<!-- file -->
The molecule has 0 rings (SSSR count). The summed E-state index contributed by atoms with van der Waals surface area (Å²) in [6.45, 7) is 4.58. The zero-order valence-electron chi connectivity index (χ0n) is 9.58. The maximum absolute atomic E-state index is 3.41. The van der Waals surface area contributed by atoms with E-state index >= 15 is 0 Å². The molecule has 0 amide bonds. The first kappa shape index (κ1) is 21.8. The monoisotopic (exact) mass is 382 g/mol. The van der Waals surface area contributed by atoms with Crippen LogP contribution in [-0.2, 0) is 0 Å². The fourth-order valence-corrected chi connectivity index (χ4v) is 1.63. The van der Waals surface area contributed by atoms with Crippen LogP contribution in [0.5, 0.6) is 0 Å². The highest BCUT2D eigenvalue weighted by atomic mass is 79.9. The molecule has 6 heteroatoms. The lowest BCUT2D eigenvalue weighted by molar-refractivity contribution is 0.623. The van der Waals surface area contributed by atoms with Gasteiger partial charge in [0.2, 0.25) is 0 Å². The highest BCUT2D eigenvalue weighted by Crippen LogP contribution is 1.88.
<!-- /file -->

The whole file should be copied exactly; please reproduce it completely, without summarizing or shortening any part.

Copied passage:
The molecule has 0 rings (SSSR count). The summed E-state index contributed by atoms with van der Waals surface area (Å²) in [6.45, 7) is 4.58. The zero-order valence-electron chi connectivity index (χ0n) is 9.58. The maximum absolute atomic E-state index is 3.41. The van der Waals surface area contributed by atoms with E-state index >= 15 is 0 Å². The molecule has 0 amide bonds. The first kappa shape index (κ1) is 21.8. The monoisotopic (exact) mass is 382 g/mol. The van der Waals surface area contributed by atoms with Crippen LogP contribution in [-0.2, 0) is 0 Å². The fourth-order valence-corrected chi connectivity index (χ4v) is 1.63. The van der Waals surface area contributed by atoms with Crippen LogP contribution in [0.5, 0.6) is 0 Å². The highest BCUT2D eigenvalue weighted by atomic mass is 79.9. The molecule has 6 heteroatoms. The lowest BCUT2D eigenvalue weighted by molar-refractivity contribution is 0.623. The van der Waals surface area contributed by atoms with Gasteiger partial charge in [0.2, 0.25) is 0 Å². The highest BCUT2D eigenvalue weighted by Crippen LogP contribution is 1.88.